Currency Market Analysis

Nov 12, 2015 | Currency Market Analysis

Global Themes

North American markets are back from midweek holidays and the U.S. dollar is close to six-month highs. Central bank talk today from both sides of the Atlantic should move currencies, along with big-ticket data from the U.S. and Europe over the balance of the week. The euro weakened toward six-month lows hit Tuesday after dovish remarks from the head of the European Central Bank kept expectations lofty for action as soon as next month. Mario Draghi took a swipe at the euro, referring to its recent resilience as a factor behind the bloc’s anemic level of inflation. Also today, six Federal Reserve officials are slated to speak, including the bank’s Nos. 1-2 policymakers: Chair Janet Yellen and Vice Chair Stanley Fischer. Any tones that should bring a U.S. rate hike into closer focus should keep a brisk tailwind at the dollar’s back.


The Aussie dollar soared more than 1 percent to one-week highs after the fastest hiring Down Under in years suggested rate cuts were off the table for the rest of 2015. The 58,600 jobs added last month were the most in 3 ½ years and nearly four times more than expected, which shoved unemployment to 5.9 percent, a five-month low. The Aussie’s short run prospects appear a little less bearish but still uncertain with the Fed poised for a rate hike and China’s slowdown not out of the woods.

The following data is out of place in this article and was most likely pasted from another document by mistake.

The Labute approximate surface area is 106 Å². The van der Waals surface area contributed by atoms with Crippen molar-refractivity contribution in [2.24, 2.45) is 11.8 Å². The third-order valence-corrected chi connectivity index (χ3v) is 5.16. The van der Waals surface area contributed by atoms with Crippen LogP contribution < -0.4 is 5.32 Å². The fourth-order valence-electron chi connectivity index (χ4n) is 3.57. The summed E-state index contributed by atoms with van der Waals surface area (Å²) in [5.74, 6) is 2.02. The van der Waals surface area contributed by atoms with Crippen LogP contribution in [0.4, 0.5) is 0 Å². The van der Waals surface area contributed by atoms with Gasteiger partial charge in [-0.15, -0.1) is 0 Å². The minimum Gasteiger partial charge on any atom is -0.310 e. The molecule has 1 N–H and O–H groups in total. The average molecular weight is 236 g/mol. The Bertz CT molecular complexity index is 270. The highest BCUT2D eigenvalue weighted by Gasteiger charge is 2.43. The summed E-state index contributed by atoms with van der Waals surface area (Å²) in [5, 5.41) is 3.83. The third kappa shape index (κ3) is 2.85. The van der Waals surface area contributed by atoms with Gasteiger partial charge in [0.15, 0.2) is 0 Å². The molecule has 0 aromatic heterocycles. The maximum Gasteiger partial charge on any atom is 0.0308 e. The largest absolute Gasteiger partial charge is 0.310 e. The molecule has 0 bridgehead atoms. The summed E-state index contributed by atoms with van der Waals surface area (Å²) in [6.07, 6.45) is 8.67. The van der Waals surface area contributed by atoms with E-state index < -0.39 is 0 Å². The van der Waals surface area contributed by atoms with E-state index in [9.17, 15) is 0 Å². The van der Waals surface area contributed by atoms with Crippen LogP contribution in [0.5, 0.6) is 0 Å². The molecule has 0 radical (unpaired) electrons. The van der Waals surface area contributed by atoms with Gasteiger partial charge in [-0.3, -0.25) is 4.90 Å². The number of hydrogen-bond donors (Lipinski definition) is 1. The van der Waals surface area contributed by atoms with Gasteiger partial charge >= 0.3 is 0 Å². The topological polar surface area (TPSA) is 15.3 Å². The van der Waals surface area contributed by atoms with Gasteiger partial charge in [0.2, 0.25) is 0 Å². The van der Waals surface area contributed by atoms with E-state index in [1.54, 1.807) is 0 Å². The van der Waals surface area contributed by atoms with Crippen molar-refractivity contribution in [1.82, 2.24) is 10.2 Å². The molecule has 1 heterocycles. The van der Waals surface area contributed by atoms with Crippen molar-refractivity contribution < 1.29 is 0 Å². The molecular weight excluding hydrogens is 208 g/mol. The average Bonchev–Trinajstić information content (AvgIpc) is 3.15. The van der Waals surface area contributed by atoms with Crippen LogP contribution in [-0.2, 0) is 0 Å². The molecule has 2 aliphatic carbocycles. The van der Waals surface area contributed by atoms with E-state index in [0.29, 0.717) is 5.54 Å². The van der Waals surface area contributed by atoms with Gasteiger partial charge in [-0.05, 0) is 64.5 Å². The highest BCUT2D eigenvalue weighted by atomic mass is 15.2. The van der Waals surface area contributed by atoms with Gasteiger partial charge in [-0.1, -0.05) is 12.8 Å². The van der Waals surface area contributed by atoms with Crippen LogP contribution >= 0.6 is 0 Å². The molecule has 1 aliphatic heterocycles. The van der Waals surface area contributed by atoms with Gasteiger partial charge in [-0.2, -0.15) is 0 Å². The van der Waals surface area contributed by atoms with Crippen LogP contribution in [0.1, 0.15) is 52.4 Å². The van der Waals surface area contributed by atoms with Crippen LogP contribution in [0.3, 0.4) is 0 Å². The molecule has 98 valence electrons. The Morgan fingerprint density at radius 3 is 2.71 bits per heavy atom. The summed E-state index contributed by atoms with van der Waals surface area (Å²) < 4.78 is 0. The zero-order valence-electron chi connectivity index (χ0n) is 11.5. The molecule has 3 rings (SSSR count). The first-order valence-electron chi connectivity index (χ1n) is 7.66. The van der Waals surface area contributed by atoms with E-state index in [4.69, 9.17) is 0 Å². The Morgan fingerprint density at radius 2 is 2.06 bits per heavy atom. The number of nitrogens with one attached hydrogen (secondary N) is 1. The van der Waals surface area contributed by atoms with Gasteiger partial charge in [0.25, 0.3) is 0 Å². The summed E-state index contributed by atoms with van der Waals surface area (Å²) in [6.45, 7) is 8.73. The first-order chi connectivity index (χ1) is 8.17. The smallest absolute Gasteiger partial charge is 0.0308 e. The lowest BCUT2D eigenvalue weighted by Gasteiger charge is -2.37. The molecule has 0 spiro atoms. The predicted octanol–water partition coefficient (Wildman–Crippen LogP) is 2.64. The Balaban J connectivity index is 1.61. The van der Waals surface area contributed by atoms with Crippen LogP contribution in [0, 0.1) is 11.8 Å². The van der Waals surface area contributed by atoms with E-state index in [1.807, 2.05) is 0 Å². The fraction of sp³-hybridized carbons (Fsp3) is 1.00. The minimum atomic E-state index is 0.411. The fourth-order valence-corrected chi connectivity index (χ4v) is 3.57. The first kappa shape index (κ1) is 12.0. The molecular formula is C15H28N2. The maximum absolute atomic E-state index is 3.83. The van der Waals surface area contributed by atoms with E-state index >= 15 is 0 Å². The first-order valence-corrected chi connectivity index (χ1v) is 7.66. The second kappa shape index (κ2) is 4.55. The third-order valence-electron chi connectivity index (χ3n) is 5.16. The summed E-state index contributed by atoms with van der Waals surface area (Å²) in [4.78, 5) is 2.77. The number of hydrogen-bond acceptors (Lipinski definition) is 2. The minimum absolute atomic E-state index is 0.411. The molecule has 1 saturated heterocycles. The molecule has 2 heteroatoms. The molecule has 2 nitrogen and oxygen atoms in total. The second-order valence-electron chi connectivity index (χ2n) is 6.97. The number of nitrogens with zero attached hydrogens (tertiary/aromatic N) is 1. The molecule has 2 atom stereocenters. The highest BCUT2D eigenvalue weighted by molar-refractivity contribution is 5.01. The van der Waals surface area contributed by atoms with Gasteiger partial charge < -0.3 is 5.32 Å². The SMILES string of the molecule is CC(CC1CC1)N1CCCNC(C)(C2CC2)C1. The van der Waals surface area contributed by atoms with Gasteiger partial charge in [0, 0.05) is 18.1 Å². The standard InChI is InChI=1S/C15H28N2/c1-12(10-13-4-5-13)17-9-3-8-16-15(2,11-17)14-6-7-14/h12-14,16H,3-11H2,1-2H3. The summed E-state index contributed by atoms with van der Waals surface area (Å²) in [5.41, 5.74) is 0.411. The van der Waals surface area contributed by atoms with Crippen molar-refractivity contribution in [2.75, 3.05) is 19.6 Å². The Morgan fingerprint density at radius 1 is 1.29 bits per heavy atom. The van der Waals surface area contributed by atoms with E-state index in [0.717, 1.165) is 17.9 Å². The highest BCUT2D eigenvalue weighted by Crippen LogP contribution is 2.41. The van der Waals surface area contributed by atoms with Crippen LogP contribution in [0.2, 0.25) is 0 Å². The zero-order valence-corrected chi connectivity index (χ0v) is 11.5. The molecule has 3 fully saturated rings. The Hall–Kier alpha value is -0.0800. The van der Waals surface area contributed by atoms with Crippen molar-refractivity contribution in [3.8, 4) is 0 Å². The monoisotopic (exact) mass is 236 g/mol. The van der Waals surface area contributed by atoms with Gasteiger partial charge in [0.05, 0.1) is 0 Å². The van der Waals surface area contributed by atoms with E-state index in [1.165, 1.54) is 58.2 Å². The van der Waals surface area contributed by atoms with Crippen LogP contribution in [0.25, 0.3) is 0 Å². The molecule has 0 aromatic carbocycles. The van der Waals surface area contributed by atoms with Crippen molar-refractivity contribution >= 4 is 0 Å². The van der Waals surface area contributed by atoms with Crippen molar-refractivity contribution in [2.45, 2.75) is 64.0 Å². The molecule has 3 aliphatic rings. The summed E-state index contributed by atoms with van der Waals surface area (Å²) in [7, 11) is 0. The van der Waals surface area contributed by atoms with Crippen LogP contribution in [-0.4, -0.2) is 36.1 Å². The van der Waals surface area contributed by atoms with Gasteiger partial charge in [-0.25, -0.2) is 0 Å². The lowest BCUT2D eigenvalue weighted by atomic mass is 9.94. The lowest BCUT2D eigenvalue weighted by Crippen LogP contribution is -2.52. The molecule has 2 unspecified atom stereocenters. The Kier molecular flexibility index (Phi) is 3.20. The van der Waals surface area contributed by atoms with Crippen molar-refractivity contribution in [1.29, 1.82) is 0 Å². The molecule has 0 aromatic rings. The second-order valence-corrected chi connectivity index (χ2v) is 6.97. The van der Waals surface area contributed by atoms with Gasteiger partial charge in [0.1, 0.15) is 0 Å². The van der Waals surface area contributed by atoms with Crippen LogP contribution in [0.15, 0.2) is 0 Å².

The euro was back near this week’s fresh six-month low against the dollar after the ECB chief voiced alarm over low inflation, keeping expectations lofty for action as soon as bankers’ Dec. 3 meeting. The pace of euro depreciation has seemingly slowed with the dollar within a few cents of multiyear peaks hit in March. Fresh peaks for the dollar may hinge on all of the central bank expectations coming to fruition. Five weeks remain until the Fed renders its final decision of the year on Dec. 16.


The pound’s rise to three-month peaks against the euro helped it recover from six-month lows hit earlier in the week against the dollar. U.K. jobs data Wednesday was a bit inconclusive on the local interest rate outlook, keeping expectations of a rate hike on a deep into 2016 horizon. On the bright side, U.K. unemployment fell to a seven-year low of 5.3 percent in the third quarter. But wages rose in underwhelming fashion.


The loonie hit a six-week low, putting it a little more than a penny away from 11-year lows, as oil weakened below $43 and markets looked ahead to U.S. events today on the job market and speeches from several Fed officials.


The dollar moved closer to six-month highs against the euro and a currency basket ahead of jobless claims and speeches by a half dozen Fed officials, including the bank’s top two in Chair Janet Yellen and Vice Chair Stanley Fischer. The dollar would need another bullish jobs reading and fairly hawkish remarks from the Fed today to keep buoyant. Jobless claims are forecast to fall 6,000 to 270,000. The Fed chair speaks 9:30 a.m. ET.

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